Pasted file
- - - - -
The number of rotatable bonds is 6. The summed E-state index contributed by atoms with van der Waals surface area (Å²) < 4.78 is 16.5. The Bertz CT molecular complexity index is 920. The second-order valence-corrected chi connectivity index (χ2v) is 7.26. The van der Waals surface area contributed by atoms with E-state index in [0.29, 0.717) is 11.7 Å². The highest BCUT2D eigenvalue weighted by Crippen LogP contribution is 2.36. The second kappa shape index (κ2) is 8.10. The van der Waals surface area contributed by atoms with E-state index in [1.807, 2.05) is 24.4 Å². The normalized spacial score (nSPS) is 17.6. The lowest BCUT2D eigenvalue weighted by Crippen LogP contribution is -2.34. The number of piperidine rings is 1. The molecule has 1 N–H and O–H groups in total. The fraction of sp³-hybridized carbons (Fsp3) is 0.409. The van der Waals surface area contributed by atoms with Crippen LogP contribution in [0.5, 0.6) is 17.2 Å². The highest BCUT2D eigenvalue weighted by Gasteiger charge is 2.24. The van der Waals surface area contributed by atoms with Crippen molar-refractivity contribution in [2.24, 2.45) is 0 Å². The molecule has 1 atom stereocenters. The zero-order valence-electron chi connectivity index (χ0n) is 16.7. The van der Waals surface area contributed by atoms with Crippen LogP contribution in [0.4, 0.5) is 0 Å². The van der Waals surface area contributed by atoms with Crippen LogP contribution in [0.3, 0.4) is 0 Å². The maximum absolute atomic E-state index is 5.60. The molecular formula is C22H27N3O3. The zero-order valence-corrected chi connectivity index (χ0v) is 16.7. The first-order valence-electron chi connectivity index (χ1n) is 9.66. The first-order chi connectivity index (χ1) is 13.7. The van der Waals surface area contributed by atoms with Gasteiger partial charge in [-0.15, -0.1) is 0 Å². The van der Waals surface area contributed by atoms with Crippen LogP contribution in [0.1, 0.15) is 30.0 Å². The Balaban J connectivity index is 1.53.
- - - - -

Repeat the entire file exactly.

The number of rotatable bonds is 6. The summed E-state index contributed by atoms with van der Waals surface area (Å²) < 4.78 is 16.5. The Bertz CT molecular complexity index is 920. The second-order valence-corrected chi connectivity index (χ2v) is 7.26. The van der Waals surface area contributed by atoms with E-state index in [0.29, 0.717) is 11.7 Å². The highest BCUT2D eigenvalue weighted by Crippen LogP contribution is 2.36. The second kappa shape index (κ2) is 8.10. The van der Waals surface area contributed by atoms with E-state index in [1.807, 2.05) is 24.4 Å². The normalized spacial score (nSPS) is 17.6. The lowest BCUT2D eigenvalue weighted by Crippen LogP contribution is -2.34. The number of piperidine rings is 1. The molecule has 1 N–H and O–H groups in total. The fraction of sp³-hybridized carbons (Fsp3) is 0.409. The van der Waals surface area contributed by atoms with Crippen LogP contribution in [0.5, 0.6) is 17.2 Å². The highest BCUT2D eigenvalue weighted by Gasteiger charge is 2.24. The van der Waals surface area contributed by atoms with Crippen molar-refractivity contribution in [2.24, 2.45) is 0 Å². The molecule has 1 atom stereocenters. The zero-order valence-electron chi connectivity index (χ0n) is 16.7. The van der Waals surface area contributed by atoms with Crippen LogP contribution in [0.4, 0.5) is 0 Å². The van der Waals surface area contributed by atoms with Crippen LogP contribution in [0.3, 0.4) is 0 Å². The maximum absolute atomic E-state index is 5.60. The molecular formula is C22H27N3O3. The zero-order valence-corrected chi connectivity index (χ0v) is 16.7. The first-order valence-electron chi connectivity index (χ1n) is 9.66. The first-order chi connectivity index (χ1) is 13.7. The van der Waals surface area contributed by atoms with Gasteiger partial charge in [-0.15, -0.1) is 0 Å². The van der Waals surface area contributed by atoms with Crippen LogP contribution in [0.1, 0.15) is 30.0 Å². The Balaban J connectivity index is 1.53.